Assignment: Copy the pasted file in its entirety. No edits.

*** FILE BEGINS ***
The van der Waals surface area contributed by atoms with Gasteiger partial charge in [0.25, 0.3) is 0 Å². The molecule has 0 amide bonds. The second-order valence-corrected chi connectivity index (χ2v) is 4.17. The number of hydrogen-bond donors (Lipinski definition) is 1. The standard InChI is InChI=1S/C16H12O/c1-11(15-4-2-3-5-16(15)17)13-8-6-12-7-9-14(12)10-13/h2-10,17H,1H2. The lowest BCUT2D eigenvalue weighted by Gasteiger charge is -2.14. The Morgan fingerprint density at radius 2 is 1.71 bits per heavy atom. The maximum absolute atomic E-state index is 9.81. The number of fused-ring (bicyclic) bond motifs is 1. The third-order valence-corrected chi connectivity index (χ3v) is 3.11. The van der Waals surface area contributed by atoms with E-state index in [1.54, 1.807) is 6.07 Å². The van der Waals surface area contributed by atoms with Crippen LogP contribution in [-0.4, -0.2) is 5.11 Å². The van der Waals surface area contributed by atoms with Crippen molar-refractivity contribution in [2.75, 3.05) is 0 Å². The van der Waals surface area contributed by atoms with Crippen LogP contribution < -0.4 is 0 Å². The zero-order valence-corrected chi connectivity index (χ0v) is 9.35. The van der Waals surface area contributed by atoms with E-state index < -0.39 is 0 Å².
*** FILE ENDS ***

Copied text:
The van der Waals surface area contributed by atoms with Gasteiger partial charge in [0.25, 0.3) is 0 Å². The molecule has 0 amide bonds. The second-order valence-corrected chi connectivity index (χ2v) is 4.17. The number of hydrogen-bond donors (Lipinski definition) is 1. The standard InChI is InChI=1S/C16H12O/c1-11(15-4-2-3-5-16(15)17)13-8-6-12-7-9-14(12)10-13/h2-10,17H,1H2. The lowest BCUT2D eigenvalue weighted by Gasteiger charge is -2.14. The Morgan fingerprint density at radius 2 is 1.71 bits per heavy atom. The maximum absolute atomic E-state index is 9.81. The number of fused-ring (bicyclic) bond motifs is 1. The third-order valence-corrected chi connectivity index (χ3v) is 3.11. The van der Waals surface area contributed by atoms with E-state index in [1.54, 1.807) is 6.07 Å². The van der Waals surface area contributed by atoms with Crippen LogP contribution in [-0.4, -0.2) is 5.11 Å². The van der Waals surface area contributed by atoms with Crippen molar-refractivity contribution in [2.75, 3.05) is 0 Å². The van der Waals surface area contributed by atoms with Crippen LogP contribution < -0.4 is 0 Å². The zero-order valence-corrected chi connectivity index (χ0v) is 9.35. The van der Waals surface area contributed by atoms with E-state index < -0.39 is 0 Å².